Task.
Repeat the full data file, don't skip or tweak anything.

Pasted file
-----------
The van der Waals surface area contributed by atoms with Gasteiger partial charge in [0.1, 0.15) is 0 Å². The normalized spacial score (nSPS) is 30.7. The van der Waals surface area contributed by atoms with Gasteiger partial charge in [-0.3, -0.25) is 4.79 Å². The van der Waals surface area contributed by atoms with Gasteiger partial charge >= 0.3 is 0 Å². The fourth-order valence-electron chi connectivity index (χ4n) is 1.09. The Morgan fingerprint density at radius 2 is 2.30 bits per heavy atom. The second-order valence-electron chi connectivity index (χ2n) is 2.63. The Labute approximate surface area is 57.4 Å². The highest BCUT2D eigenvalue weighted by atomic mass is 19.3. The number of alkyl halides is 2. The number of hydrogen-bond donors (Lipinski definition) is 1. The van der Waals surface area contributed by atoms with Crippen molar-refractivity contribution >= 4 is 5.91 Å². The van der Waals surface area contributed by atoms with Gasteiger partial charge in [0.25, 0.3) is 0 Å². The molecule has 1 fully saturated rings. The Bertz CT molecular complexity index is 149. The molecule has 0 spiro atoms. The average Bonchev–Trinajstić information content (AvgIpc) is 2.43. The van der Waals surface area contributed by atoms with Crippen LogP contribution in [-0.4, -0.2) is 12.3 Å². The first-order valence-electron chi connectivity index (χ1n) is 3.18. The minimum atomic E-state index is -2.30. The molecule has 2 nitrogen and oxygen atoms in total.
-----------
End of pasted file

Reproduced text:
The van der Waals surface area contributed by atoms with Gasteiger partial charge in [0.1, 0.15) is 0 Å². The normalized spacial score (nSPS) is 30.7. The van der Waals surface area contributed by atoms with Gasteiger partial charge in [-0.3, -0.25) is 4.79 Å². The van der Waals surface area contributed by atoms with Gasteiger partial charge >= 0.3 is 0 Å². The fourth-order valence-electron chi connectivity index (χ4n) is 1.09. The Morgan fingerprint density at radius 2 is 2.30 bits per heavy atom. The second-order valence-electron chi connectivity index (χ2n) is 2.63. The Labute approximate surface area is 57.4 Å². The highest BCUT2D eigenvalue weighted by atomic mass is 19.3. The number of alkyl halides is 2. The number of hydrogen-bond donors (Lipinski definition) is 1. The van der Waals surface area contributed by atoms with Crippen molar-refractivity contribution >= 4 is 5.91 Å². The van der Waals surface area contributed by atoms with Gasteiger partial charge in [0.25, 0.3) is 0 Å². The molecule has 1 fully saturated rings. The Bertz CT molecular complexity index is 149. The molecule has 0 spiro atoms. The average Bonchev–Trinajstić information content (AvgIpc) is 2.43. The van der Waals surface area contributed by atoms with Crippen LogP contribution in [-0.4, -0.2) is 12.3 Å². The first-order valence-electron chi connectivity index (χ1n) is 3.18. The minimum atomic E-state index is -2.30. The molecule has 2 nitrogen and oxygen atoms in total.